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Last week we considered the fact that Jesus is always surround sound. The foundational reason for this truth is because the Trinity is never a two-channel, dual sound, static experience. The continual movement, giving and receiving, and interaction of the Trinity among themselves and with creation, defines both the nature of the surround sound, and the specific sounds of each member. The three each contribute their own dynamic melodies and harmonies to the music, combining and enhancing the music of the others. In a similar manner, the surround sound speakers each project a specific combination of sounds that combine to create the multi-channel experience of 5.1 Dolby.

In his book on aesthetics, David Bentley Hart discusses Bach’s great fugue in E-flat major—his Trinitarian fugue—as an “aesthetic analogy” to the Trinity: there are “three fugues on three different subjects and in three different time signatures … a pneumatological dynamism.” According to Hart, Bach’s complex, beautiful, multi-voice fugues install him as “the greatest of Christian theologians.” In Bach’s fugues, each voice is distinct, but borrows from and offers to each of the others in an almost infinite interweaving of divergence and convergence, each voice retaining its line while combining to create something completely “other.”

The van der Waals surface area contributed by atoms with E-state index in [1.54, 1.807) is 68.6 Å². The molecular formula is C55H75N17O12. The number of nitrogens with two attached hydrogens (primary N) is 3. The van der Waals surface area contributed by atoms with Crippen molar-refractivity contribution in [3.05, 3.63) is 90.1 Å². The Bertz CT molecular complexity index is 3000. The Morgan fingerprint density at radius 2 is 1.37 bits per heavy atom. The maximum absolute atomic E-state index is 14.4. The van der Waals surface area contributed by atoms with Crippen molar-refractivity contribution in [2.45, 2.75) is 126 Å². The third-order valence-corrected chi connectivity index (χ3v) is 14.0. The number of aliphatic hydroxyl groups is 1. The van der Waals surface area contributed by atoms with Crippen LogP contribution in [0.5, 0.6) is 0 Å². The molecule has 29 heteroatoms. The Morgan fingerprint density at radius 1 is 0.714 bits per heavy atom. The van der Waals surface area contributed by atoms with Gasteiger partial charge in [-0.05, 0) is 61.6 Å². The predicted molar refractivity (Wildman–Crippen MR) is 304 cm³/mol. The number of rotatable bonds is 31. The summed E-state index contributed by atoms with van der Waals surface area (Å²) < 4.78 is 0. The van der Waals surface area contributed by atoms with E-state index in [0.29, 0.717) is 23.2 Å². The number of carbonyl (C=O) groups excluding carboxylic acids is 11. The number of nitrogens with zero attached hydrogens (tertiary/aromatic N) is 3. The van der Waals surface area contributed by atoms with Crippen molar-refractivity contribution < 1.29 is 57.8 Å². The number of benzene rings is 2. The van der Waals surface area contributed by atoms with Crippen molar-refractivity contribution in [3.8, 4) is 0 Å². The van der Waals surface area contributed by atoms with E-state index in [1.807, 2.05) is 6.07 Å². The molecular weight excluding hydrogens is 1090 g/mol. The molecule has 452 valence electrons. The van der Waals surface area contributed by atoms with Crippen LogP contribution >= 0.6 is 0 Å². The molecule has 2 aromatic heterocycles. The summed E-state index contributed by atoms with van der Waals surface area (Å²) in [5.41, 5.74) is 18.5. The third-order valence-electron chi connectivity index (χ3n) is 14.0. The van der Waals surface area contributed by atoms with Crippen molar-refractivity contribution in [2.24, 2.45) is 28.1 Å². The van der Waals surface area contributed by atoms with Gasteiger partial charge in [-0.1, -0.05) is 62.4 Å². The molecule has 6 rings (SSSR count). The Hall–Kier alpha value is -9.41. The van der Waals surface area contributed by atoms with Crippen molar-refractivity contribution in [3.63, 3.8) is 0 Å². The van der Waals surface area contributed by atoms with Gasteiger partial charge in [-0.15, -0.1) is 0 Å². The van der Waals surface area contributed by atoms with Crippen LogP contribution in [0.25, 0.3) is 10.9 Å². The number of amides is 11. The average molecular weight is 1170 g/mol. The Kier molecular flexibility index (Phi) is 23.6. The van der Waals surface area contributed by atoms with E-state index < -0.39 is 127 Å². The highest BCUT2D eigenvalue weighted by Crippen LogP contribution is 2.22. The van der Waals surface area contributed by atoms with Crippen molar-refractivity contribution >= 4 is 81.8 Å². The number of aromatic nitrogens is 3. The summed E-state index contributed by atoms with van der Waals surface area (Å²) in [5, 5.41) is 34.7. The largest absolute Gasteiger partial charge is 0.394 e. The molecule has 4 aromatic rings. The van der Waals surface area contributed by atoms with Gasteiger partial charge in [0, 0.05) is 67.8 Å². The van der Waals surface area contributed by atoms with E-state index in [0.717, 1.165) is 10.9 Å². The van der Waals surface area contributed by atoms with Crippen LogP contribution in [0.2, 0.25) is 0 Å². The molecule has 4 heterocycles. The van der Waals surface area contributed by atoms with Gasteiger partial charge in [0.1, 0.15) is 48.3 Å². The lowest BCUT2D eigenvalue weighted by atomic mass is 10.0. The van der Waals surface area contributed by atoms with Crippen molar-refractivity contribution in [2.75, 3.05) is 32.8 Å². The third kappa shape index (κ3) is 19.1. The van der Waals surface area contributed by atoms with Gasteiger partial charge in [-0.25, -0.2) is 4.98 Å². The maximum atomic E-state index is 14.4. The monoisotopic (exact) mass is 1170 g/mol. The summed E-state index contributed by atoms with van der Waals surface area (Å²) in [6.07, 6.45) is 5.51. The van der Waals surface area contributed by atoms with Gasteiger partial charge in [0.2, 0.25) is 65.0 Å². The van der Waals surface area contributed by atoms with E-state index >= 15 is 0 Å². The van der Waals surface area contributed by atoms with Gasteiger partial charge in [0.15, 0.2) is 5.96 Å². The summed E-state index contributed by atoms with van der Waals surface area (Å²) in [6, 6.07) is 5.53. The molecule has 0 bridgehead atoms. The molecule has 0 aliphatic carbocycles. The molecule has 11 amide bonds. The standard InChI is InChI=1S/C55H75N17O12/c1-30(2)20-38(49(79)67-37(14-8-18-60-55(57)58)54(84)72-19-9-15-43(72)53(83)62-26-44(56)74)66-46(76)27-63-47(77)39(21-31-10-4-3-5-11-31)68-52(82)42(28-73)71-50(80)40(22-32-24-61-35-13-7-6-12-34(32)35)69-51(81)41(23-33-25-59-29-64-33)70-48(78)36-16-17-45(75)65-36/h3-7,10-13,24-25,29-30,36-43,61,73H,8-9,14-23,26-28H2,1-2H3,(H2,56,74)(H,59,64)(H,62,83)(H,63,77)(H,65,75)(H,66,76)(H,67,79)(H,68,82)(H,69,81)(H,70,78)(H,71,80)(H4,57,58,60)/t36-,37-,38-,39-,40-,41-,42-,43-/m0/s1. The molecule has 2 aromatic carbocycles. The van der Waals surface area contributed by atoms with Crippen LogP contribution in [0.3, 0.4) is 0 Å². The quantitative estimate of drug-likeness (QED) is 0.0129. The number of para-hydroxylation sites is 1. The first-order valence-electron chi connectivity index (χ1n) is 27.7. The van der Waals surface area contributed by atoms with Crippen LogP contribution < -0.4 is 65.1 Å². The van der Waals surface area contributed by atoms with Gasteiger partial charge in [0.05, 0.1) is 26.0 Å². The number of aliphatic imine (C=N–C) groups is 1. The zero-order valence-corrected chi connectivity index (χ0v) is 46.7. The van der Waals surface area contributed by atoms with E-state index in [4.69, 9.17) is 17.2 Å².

Three voices, one music. Three persons, one God. Surround sound.

This week’s YouTube playlist – ST#77, has two versions of the E-flat Major fugue from The Well Tempered Klavier: one is a rare video performance featuring Glenn Gould. The Gould version has only the fugue, the Sato performance includes both the prelude and the fugue. The organ work, Toccata and Fugue in F major, is not a three-part fugue, but a complex double fugue. The contrast between the toccata and fugue in this work shows the contrasts of Bach’s Italian-influenced writing for organ. Finally, the Contrapunctus VIII, played on harpsichord, is a three-part fugue from Bach’s unfinished work called The Art of Fugue.

For the geeky musicologists in the crowd, this link takes you to a super-cool online project that analyses all of the sections of The Well Tempered Klavier, color-coded and in real time. You can see the score and the basic thematic analysis as the piece is played!